Methodist polity & orthodox policy

According to the polity of the United Methodist Church, there is no separate denomination for each country, nor a hierarchical transnational organization. Rather, Methodist congregations from around the world are on an equal footing. Their representatives get together every four years for a General Conference to decide on policies for all Methodists. In the General Conference currently going on in Fort Worth, a coalition of AFRICAN Methodists with American conservatives is thwarting efforts from the normally-liberal Methodists to take their church even further to the left.

See Methodists Struggle To Reflect Diversity. Once again, the Africans are the ones upholding Christian orthodoxy against the churches that once sent them missionaries.

Also, what do you think of the Methodist polity? Could that be a model for an international synod of, say, Lutheran churches?

HT: Graham Walker

About Gene Veith

Professor of Literature at Patrick Henry College, the Director of the Cranach Institute at Concordia Theological Seminary, a columnist for World Magazine and TableTalk, and the author of 18 books on different facets of Christianity & Culture.

  • Chris H.

    A similar polity already exists among Lutherans. The Evangelical Lutheran Conference and Ministerium (ELCM) operates on such a model. Each congregation is independent and on equal footing. Each congregation gets one vote in all matters, regardless of size. Further, in order for any policy to be inacted, or changed, a consensus of all congregations and clergy must be reached. It works very well. It protects orthodoxy from large, liberal congregations pulling the synod in the wrong direction.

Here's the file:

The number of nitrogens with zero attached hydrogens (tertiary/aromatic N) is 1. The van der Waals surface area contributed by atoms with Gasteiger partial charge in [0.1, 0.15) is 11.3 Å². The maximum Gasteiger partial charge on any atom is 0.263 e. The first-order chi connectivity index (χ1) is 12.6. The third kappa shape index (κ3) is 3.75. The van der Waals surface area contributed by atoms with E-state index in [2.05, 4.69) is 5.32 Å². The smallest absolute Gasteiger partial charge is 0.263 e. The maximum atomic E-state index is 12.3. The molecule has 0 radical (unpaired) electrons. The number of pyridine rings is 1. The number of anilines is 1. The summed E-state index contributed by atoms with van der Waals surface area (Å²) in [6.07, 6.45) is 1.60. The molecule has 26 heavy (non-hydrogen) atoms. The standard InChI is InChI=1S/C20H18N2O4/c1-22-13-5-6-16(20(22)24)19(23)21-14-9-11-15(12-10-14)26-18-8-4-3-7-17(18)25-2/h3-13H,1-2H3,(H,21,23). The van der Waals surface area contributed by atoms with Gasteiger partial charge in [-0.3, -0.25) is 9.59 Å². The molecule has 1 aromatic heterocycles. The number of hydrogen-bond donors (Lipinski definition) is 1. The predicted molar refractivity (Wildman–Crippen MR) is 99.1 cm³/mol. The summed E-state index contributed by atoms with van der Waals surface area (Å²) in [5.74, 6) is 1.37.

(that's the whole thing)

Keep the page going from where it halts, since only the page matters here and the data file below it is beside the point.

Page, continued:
• Chris H.

    A similar polity already exists among Lutherans. The Evangelical Lutheran Conference and Ministerium (ELCM) operates on such a model. Each congregation is independent and on equal footing. Each congregation gets one vote in all matters, regardless of size. Further, in order for any policy to be inacted, or changed, a consensus of all congregations and clergy must be reached. It works very well. It protects orthodoxy from large, liberal congregations pulling the synod in the wrong direction.

  • Bror Erickson

    Hmmm,
    ]souunds similar to another lutheran body’s polity, or atleast former polity.
    But here is the rub. The Church never lives by one polity or another. all are of the law and therefore corruptible. The church lives by the Gospel. Nothing will keep a church on track if the word of God doesn’t.

  • Bror Erickson

    Hmmm,
    ]souunds similar to another lutheran body’s polity, or atleast former polity.
    But here is the rub. The Church never lives by one polity or another. all are of the law and therefore corruptible. The church lives by the Gospel. Nothing will keep a church on track if the word of God doesn’t.


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